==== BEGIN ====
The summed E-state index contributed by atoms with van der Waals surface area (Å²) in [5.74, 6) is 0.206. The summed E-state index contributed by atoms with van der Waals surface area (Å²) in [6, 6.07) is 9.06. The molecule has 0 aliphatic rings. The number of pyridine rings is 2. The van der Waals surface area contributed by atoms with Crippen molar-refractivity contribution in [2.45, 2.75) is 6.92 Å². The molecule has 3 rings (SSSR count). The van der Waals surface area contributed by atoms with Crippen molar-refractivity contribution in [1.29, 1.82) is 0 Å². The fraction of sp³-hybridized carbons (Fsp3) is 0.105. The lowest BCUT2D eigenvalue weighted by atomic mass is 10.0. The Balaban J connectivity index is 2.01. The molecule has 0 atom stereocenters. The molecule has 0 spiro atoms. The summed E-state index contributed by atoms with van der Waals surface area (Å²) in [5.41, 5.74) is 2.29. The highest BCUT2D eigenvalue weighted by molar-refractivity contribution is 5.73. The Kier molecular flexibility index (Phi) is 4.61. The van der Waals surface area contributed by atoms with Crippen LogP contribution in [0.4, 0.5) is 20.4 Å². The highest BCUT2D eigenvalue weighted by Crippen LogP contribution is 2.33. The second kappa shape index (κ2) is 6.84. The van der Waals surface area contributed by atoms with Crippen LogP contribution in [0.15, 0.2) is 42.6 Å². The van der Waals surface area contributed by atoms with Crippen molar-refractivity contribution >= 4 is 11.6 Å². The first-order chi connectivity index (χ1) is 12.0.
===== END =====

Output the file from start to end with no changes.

The summed E-state index contributed by atoms with van der Waals surface area (Å²) in [5.74, 6) is 0.206. The summed E-state index contributed by atoms with van der Waals surface area (Å²) in [6, 6.07) is 9.06. The molecule has 0 aliphatic rings. The number of pyridine rings is 2. The van der Waals surface area contributed by atoms with Crippen molar-refractivity contribution in [2.45, 2.75) is 6.92 Å². The molecule has 3 rings (SSSR count). The van der Waals surface area contributed by atoms with Crippen molar-refractivity contribution in [1.29, 1.82) is 0 Å². The fraction of sp³-hybridized carbons (Fsp3) is 0.105. The lowest BCUT2D eigenvalue weighted by atomic mass is 10.0. The Balaban J connectivity index is 2.01. The molecule has 0 atom stereocenters. The molecule has 0 spiro atoms. The summed E-state index contributed by atoms with van der Waals surface area (Å²) in [5.41, 5.74) is 2.29. The highest BCUT2D eigenvalue weighted by molar-refractivity contribution is 5.73. The Kier molecular flexibility index (Phi) is 4.61. The van der Waals surface area contributed by atoms with Crippen LogP contribution in [0.4, 0.5) is 20.4 Å². The highest BCUT2D eigenvalue weighted by Crippen LogP contribution is 2.33. The second kappa shape index (κ2) is 6.84. The van der Waals surface area contributed by atoms with Crippen LogP contribution in [0.15, 0.2) is 42.6 Å². The van der Waals surface area contributed by atoms with Crippen molar-refractivity contribution >= 4 is 11.6 Å². The first-order chi connectivity index (χ1) is 12.0.